Saturday, September 26, 2015

Cider Making

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The Kretschmann Farm is an organic staple of Western PA and we swung out to Sally's Cider Press in Harmony, PA to watch them press apples, shop for pumpkins, etc.
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Also took a little detour through Crow's Run:
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Though not an area highly traveled these days, the area called Crow's Run by the local Indians because of the number of Crows that found a natural sanctuary as they nested and rested in the tall hemlocks that once interspersed the valley was known as Indian lands until March 12, 1783. At that time, the lands were part of what was set aside as “depreciation lands” which were given by the State of PA as payment to the soldiers and officers who had served in the revolutionary war. This land, until 1789, was priced as low as fifty cents per acre.
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By 1929, the cement industry began to dominate the paving industry and coupled with the depression, demand for paving brick lessened, causing the No. 1, and last, brickyard in Crow’s Run to close its operations. The brick kilns and buildings were sold as salvage. The borough of Freedom purchased a number of them and paved many of its streets with the bricks. The balance of them were sold to a real estate firm in Ambridge, PA. Bricks can still be found today in Crows Run, though the dismantling of the yard brought an end to the industrial hey-day of the Crow’s Run Valley.

Sunday, September 13, 2015

Saturday, September 12, 2015

La Belle Cut Nail Works

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Founded in 1952, the La Belle Ironworks and took its name from the French name for the Ohio River, La Belle Rivière, ‘‘the beautiful river.’’ Making cut nails was an important 19th-century American manufacture, and nail production became a hallmark of Wheeling industry.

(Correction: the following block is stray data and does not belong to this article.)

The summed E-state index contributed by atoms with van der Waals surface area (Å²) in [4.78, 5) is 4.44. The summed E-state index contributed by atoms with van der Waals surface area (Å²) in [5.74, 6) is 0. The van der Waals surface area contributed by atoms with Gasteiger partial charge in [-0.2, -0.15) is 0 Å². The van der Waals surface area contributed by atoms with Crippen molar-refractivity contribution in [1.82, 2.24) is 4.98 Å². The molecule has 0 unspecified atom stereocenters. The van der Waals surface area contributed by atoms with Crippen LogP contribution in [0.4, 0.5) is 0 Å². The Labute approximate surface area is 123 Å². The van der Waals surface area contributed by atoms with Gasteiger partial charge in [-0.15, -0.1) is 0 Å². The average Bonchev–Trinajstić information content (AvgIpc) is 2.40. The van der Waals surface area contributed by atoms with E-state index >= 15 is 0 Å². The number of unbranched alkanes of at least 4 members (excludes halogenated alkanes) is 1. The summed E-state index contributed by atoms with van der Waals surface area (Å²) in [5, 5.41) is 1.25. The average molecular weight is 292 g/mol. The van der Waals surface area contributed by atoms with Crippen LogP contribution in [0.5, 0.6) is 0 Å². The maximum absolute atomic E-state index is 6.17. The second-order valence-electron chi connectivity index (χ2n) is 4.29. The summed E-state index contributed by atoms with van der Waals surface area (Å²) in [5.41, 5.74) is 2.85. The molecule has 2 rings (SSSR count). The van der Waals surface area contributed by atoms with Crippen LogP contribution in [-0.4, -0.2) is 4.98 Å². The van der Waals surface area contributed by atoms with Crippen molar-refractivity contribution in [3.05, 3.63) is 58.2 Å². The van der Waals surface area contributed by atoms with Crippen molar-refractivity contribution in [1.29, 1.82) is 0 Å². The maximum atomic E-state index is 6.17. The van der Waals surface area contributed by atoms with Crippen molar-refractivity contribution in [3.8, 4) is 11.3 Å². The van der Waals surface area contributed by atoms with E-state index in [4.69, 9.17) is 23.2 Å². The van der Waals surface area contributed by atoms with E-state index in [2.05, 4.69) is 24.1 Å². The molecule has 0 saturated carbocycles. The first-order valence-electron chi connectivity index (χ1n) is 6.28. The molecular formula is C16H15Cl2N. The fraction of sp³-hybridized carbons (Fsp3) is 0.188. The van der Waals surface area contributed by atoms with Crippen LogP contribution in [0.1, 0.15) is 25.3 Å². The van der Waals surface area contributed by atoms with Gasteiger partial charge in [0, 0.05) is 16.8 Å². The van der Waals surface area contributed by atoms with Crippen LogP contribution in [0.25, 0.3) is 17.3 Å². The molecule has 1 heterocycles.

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1997, it was known as the "La Belle Cut Nail Plant, The Largest in the World
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The 13th month long Great Nail Strike ended the reign of Wheeling being "Nail City." Because of the strike, wire nails flooded the market and due to lack of workers, automatic nail feeders were introduced which replaced most of the need for skilled men.

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But as cut nail use declined in the late 1880s in favor of modern wire nails, La Belle diversified its product line, first through the manufacture of tin plate, and later with the production of steel plates, tubes, and sheets. In 1920, La Belle merged with Wheeling Iron and Steel and Whitaker-Glessner Company to form Wheeling Steel Corporation (later Wheeling-Pittsburgh Steel Corporation) and continued to produce cut nails, developing a specialized market in hardened nails for use in masonry. D-Mac Industries bought the nail plant in 1997 and operated it as Wheeling-La Belle Nail Company.
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Facing an economic downturn and foreign competition, Wheeling-La Belle Nail Company closed on September 30, 2010.
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The merger of Wheeling Steel and Iron Company, Wheeling-Glassner and Labelle Iron Works create the Wheeling Steel Corporation in 1920.
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Those doors closed in 2010 but the company's impact on the Valley still holds strong today even having the hockey team named after the industry.

Friday, September 11, 2015

Moundsville

I had worked cross the river from Moundsville a few years ago and was able to return recently to see the Mound.
View from the top:
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The state Pen:
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